“Anyway, I still don’t understand why you want to go to Atlanta. It’s hot and crowded, and the traffic…Jess, I really wish you’d reconsider.”

“Graham, I’ve told you a hundred times, I’ve got to think about the future. In a few years James Thomas will be going to college and Lord knows he’s not gonna get much of a scholarship with his grades, and—” I stopped and looked around, suddenly aware of my voice, which can go from zero to sixty in a heartbeat when I get worked up. Luckily, everyone around us was tucking into their chicken and dumplings and didn’t appear to be paying me any mind.

“Anyway,” I continued in a quieter tone, “I need to do everything possible to give James Thomas the best future I can.”

Graham didn’t reply. He just looked at me for a beat, and then we both tucked into our own chicken and dumplings.

Late that afternoon I headed home, thinking about fast and easy dinner options. For a boy who ate like a grizzly bear heading into winter, James Thomas had some strong opinions about my cooking. Wondering if I could get away with fish sticks and mac & cheese a second night this week, I parked in front of the house.

James Thomas was in the den playing on (surprise, surprise) his phone. “Hey kiddo, how was school?”

“It was okay.” I kissed my son’s head on my way into the kitchen. And there, on the kitchen table, was a letter from the Atlanta hospital. My heart skipped a beat.

“Oh yeah, mom, Graham called. He’s coming over.”

“Umm, okay,” I said absentmindedly, sitting down in front of the letter. But no sooner had I put my hand on it, when there was a knock at the back door. I looked up to see Graham and motioned for him to come in.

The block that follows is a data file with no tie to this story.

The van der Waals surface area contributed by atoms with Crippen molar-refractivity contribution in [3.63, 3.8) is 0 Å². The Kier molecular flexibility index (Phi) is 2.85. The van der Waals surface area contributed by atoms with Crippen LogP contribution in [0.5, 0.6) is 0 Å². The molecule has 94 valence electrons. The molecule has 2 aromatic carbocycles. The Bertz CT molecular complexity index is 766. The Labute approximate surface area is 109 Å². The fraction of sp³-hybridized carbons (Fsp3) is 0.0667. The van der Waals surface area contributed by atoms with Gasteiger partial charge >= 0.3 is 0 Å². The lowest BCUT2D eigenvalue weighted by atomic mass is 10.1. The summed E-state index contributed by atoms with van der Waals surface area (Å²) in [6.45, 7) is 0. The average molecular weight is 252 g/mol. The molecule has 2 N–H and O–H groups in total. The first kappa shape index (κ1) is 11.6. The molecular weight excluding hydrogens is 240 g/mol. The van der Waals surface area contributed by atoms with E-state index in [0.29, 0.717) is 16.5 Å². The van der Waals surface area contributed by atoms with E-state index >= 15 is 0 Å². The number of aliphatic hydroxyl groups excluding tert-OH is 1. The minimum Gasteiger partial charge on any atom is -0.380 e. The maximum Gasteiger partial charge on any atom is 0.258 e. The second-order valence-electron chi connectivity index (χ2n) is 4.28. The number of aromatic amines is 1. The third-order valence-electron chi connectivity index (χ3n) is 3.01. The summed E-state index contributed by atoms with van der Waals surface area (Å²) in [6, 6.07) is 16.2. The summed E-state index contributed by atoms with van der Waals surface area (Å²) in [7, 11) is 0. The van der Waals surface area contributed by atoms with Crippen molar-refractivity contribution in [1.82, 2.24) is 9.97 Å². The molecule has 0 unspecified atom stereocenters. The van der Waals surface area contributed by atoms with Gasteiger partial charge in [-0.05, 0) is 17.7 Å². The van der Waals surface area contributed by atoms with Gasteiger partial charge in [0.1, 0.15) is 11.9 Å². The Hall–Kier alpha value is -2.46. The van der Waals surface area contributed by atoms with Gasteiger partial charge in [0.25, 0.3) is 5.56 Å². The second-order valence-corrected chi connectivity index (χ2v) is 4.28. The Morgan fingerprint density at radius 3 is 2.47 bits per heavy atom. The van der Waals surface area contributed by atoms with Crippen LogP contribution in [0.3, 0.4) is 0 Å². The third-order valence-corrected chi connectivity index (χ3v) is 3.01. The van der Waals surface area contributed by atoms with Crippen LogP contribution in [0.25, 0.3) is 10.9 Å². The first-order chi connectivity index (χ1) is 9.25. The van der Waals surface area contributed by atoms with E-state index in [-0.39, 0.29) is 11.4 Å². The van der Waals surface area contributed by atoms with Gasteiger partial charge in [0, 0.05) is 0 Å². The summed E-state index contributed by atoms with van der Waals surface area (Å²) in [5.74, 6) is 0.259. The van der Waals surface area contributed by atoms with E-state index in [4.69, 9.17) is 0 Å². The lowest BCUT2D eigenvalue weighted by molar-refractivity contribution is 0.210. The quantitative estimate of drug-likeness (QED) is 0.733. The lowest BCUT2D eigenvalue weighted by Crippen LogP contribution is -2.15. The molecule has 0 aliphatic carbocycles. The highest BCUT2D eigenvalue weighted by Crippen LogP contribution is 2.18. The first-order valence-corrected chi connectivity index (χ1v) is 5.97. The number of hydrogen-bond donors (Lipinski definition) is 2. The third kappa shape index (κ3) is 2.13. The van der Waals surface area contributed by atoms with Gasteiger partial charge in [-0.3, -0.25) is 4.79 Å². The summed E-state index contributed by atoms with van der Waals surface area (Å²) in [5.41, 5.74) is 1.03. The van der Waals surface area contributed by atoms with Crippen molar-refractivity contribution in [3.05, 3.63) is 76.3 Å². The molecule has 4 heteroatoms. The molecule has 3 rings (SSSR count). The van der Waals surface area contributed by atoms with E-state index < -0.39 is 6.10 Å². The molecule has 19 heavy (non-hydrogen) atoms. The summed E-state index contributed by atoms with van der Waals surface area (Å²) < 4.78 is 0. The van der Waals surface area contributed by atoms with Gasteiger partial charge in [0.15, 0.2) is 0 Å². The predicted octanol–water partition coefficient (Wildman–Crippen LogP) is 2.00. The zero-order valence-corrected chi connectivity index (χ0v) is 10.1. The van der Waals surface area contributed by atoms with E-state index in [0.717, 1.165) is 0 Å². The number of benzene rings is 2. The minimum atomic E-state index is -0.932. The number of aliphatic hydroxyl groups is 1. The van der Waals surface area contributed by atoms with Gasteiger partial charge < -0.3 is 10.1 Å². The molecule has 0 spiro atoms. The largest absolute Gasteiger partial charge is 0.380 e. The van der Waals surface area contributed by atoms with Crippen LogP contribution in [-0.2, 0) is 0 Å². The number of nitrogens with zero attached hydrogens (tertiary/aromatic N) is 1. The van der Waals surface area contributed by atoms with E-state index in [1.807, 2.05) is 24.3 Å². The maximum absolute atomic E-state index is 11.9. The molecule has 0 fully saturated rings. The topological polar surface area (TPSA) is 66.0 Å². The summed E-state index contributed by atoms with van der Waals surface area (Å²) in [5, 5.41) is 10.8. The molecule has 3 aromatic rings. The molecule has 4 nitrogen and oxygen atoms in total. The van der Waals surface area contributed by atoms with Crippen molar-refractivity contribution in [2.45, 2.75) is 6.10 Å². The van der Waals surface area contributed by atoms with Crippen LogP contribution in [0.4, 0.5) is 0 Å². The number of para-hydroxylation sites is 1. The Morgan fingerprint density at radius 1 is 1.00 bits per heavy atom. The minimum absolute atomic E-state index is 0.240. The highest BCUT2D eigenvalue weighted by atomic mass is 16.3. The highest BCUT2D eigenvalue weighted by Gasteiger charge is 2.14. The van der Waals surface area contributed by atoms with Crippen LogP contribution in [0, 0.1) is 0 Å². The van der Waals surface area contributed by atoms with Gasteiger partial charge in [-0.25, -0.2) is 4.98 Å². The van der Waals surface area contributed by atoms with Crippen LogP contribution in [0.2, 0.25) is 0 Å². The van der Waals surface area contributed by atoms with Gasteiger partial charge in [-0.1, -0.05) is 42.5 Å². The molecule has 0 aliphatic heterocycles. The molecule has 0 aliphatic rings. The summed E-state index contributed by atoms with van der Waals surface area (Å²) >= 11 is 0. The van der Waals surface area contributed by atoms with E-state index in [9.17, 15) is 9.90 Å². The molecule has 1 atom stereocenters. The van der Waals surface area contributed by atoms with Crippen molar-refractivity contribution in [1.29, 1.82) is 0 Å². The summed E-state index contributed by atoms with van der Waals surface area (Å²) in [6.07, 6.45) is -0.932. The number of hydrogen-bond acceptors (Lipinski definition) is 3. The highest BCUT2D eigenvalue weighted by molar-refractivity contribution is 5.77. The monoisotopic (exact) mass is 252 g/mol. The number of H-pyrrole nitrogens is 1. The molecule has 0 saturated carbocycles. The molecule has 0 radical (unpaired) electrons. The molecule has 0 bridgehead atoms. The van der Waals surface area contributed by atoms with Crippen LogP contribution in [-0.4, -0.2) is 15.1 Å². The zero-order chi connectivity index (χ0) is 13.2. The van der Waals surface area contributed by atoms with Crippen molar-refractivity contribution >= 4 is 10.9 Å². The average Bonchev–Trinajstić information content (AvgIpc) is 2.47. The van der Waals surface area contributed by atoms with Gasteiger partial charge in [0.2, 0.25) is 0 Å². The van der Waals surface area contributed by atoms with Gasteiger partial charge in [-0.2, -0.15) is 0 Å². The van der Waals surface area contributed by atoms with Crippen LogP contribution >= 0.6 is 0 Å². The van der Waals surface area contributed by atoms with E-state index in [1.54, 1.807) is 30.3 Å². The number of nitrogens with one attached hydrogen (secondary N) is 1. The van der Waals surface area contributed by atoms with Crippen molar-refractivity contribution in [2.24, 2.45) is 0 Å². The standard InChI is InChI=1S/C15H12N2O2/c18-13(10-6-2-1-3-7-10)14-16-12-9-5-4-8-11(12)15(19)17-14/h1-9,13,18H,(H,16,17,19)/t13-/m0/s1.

“Hey Jess, I wanted to—” Graham began, but stopped when he saw my face. “Jess?”

I raised the letter so he could see it.

“Oh.” He looked at me and swallowed. I watched his Adam’s apple bob down and up. “What does it say?”

“I…I haven’t opened it yet.” I giggled, an obnoxious nervous habit I’ve had since childhood.

“Well, don’t. Don’t open it, Jess,” he said quickly.

“What? Why ever not?” I began, but Graham interrupted me.

“Jess, you’re a strong woman. You haven’t had it easy as a single mother, but you’ve always done whatever was necessary to make a good home for James Thomas. You’re a great mother.” He paused, and I looked at him, pleasantly surprised at his words.

“You’re also a headstrong, stubborn, aggravating woman—”

I felt my eyebrows lower.

“But…you’re a headstrong, stubborn, aggravating woman that I don’t want to live without – can’t live without.”

Eyebrows back up, way up.

“So, I want to ask you—" His chair scraped as he stood up, then knelt on one knee before me. “I want to ask you, Jessica Margaret Lee, if you would do me the honor of becoming my wife.” He fumbled in his pocket and took out a beautiful ring. “This was my mother’s. She gave it to me before she died and asked that I give it to my wife.”

For once in my life, I was completely speechless. And, even though I am not a crier, my eyes filled with tears.

“Jess, you have to know how much I love you and James Thomas,” Graham continued tenderly. “I would do anything for you. I really, really want y’all to stay in Rome, but if you decide Atlanta’s where you belong, then I’m willing to relocate my practice there. I just don’t want to lose you.”